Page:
“In addition to military-led pollution, other issues such as warming waters due to climate change and the increasing saline levels due to desalination efforts by countries in the Gulf area aggressively worsening marine productivity and habitats,” says George Stacey, an analyst working with Norvergence, an environmental advocacy NGO.

Oceans are heating at a higher rate than were previously predicted and the Persian Gulf, which is already a relatively warm body of water due to its location and its shallow basin, makes it particularly vulnerable to climate change.

Scientists at the Climate Change Forum at the seventh World Government Summit in Dubai explained that rising sea temperatures could wipe out a third of the gulf’s marine species by 2090.

The findings have also been confirmed by a study conducted a the University of British Columbia (UBC), that a combination of human activities was pushing at least 35 per cent of the fauna in the Gulf waters to extinction in the next 60 years.

“The ongoing damage on the marine and coastal environment is going to impact the marine productivity which will have serious impacts on the health and commerce of the region,” adds Stacey.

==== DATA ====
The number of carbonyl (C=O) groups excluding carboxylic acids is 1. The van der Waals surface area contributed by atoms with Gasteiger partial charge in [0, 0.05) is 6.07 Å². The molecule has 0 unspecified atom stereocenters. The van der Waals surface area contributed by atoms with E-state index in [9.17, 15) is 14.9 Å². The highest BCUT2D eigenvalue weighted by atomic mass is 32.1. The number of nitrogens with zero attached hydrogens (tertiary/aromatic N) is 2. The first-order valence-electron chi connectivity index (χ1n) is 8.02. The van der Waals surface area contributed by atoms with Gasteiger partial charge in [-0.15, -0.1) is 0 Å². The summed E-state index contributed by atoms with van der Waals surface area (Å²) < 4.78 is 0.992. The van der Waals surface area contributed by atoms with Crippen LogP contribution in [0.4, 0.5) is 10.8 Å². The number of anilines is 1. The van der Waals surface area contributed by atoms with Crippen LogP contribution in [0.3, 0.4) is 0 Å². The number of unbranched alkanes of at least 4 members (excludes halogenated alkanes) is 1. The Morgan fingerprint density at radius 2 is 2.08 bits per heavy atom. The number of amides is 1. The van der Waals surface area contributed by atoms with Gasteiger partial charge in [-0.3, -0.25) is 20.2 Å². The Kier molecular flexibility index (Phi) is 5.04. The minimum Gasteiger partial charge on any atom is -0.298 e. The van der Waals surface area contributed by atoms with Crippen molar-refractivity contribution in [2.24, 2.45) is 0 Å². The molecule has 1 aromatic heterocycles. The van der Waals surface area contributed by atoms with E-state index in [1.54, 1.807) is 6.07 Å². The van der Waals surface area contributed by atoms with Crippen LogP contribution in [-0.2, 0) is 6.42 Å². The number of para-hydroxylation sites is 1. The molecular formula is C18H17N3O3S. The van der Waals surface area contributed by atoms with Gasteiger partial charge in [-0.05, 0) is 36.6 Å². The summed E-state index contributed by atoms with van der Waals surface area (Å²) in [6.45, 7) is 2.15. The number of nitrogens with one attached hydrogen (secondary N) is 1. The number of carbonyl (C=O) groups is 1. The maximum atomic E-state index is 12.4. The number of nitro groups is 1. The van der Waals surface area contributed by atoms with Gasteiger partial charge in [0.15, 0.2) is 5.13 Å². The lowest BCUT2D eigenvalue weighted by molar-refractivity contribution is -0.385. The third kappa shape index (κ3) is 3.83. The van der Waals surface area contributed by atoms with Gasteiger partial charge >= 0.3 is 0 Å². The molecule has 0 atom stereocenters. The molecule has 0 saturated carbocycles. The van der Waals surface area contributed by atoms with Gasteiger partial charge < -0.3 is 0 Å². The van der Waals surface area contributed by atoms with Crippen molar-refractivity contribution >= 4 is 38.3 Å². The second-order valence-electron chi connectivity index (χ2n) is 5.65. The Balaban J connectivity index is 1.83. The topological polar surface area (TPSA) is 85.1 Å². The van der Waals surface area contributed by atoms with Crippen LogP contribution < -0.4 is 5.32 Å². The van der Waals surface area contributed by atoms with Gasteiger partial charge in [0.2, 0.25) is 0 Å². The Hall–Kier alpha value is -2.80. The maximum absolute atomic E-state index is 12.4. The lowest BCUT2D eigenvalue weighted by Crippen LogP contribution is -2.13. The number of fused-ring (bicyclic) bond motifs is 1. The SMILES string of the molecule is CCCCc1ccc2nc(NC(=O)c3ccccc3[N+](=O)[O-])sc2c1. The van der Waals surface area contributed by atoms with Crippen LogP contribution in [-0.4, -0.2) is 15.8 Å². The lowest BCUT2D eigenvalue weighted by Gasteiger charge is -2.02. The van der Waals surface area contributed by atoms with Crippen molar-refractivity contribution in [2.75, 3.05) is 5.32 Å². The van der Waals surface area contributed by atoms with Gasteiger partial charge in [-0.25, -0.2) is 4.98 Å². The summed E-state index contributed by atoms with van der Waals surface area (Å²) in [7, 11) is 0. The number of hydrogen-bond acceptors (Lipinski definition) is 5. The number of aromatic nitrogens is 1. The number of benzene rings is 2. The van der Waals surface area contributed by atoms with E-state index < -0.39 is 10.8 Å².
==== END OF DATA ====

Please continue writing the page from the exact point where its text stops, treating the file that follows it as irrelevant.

Researchers at UBC state that environmental loss will particularly carry a heavy economic impact on fishing industries. Fisheries of Bahrain, with a relatively large fishing industry, and Iran, with the highest catch and fewer employment alternatives due to sanctions, are pointed out to be particularly vulnerable.

“The sea is very important to all the countries in the region and preserving it should be a priority on an individual, national, and regional levels,” says Stacey.

“A lot of the damage done in the past few decades cannot be reversed completely but it is not too late to prioritize the sustainability of the marine ecosystems of the gulf waters right now because any damages to it will trickle down to impact the communities living on its coasts and reverse years of development and advancements.”

 


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The post Warming Temperatures & Decades of Oil Spills Cause Irreversible Damage to the Persian Gulf appeared first on Inter Press Service.

Excerpt:

Rabiya Jaffery is a freelance journalist covering climate change, migration, and human rights in the Middle East and South Asia. She is currently a reporting fellow for Norvergence, an international climate communications NGO.